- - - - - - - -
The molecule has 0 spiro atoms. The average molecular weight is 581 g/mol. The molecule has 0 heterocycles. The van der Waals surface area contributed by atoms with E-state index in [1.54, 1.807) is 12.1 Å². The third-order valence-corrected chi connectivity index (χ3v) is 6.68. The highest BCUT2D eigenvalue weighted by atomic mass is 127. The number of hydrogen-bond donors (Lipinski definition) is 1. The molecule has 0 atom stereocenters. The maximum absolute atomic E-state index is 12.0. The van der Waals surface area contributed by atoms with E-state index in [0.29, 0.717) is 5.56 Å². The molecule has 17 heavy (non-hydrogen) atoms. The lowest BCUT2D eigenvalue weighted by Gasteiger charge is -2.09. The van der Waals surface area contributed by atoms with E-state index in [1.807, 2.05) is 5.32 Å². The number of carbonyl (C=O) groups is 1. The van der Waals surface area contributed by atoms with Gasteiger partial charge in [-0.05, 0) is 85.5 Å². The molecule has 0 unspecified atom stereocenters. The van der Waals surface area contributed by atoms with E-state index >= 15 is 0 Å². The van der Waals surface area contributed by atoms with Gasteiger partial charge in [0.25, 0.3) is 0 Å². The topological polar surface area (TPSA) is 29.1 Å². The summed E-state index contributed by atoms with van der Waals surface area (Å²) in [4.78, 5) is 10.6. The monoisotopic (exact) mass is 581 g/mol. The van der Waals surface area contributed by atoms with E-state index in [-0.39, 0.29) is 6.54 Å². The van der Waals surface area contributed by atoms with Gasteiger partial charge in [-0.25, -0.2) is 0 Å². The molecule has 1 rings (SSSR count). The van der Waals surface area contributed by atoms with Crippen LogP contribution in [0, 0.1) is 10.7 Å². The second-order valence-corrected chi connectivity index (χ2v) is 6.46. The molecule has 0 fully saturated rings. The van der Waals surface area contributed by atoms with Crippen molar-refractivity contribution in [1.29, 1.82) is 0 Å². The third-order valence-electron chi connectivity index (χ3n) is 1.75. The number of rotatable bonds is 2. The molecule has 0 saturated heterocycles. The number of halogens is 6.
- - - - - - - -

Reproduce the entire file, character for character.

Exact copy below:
The molecule has 0 spiro atoms. The average molecular weight is 581 g/mol. The molecule has 0 heterocycles. The van der Waals surface area contributed by atoms with E-state index in [1.54, 1.807) is 12.1 Å². The third-order valence-corrected chi connectivity index (χ3v) is 6.68. The highest BCUT2D eigenvalue weighted by atomic mass is 127. The number of hydrogen-bond donors (Lipinski definition) is 1. The molecule has 0 atom stereocenters. The maximum absolute atomic E-state index is 12.0. The van der Waals surface area contributed by atoms with E-state index in [0.29, 0.717) is 5.56 Å². The molecule has 17 heavy (non-hydrogen) atoms. The lowest BCUT2D eigenvalue weighted by Gasteiger charge is -2.09. The van der Waals surface area contributed by atoms with E-state index in [1.807, 2.05) is 5.32 Å². The number of carbonyl (C=O) groups is 1. The van der Waals surface area contributed by atoms with Gasteiger partial charge in [-0.05, 0) is 85.5 Å². The molecule has 0 unspecified atom stereocenters. The van der Waals surface area contributed by atoms with E-state index >= 15 is 0 Å². The van der Waals surface area contributed by atoms with Gasteiger partial charge in [0.25, 0.3) is 0 Å². The topological polar surface area (TPSA) is 29.1 Å². The summed E-state index contributed by atoms with van der Waals surface area (Å²) in [4.78, 5) is 10.6. The monoisotopic (exact) mass is 581 g/mol. The van der Waals surface area contributed by atoms with E-state index in [-0.39, 0.29) is 6.54 Å². The van der Waals surface area contributed by atoms with Gasteiger partial charge in [-0.25, -0.2) is 0 Å². The molecule has 1 rings (SSSR count). The van der Waals surface area contributed by atoms with Crippen LogP contribution in [0, 0.1) is 10.7 Å². The second-order valence-corrected chi connectivity index (χ2v) is 6.46. The molecule has 0 fully saturated rings. The van der Waals surface area contributed by atoms with Crippen molar-refractivity contribution in [1.29, 1.82) is 0 Å². The third-order valence-electron chi connectivity index (χ3n) is 1.75. The number of rotatable bonds is 2. The molecule has 0 saturated heterocycles. The number of halogens is 6.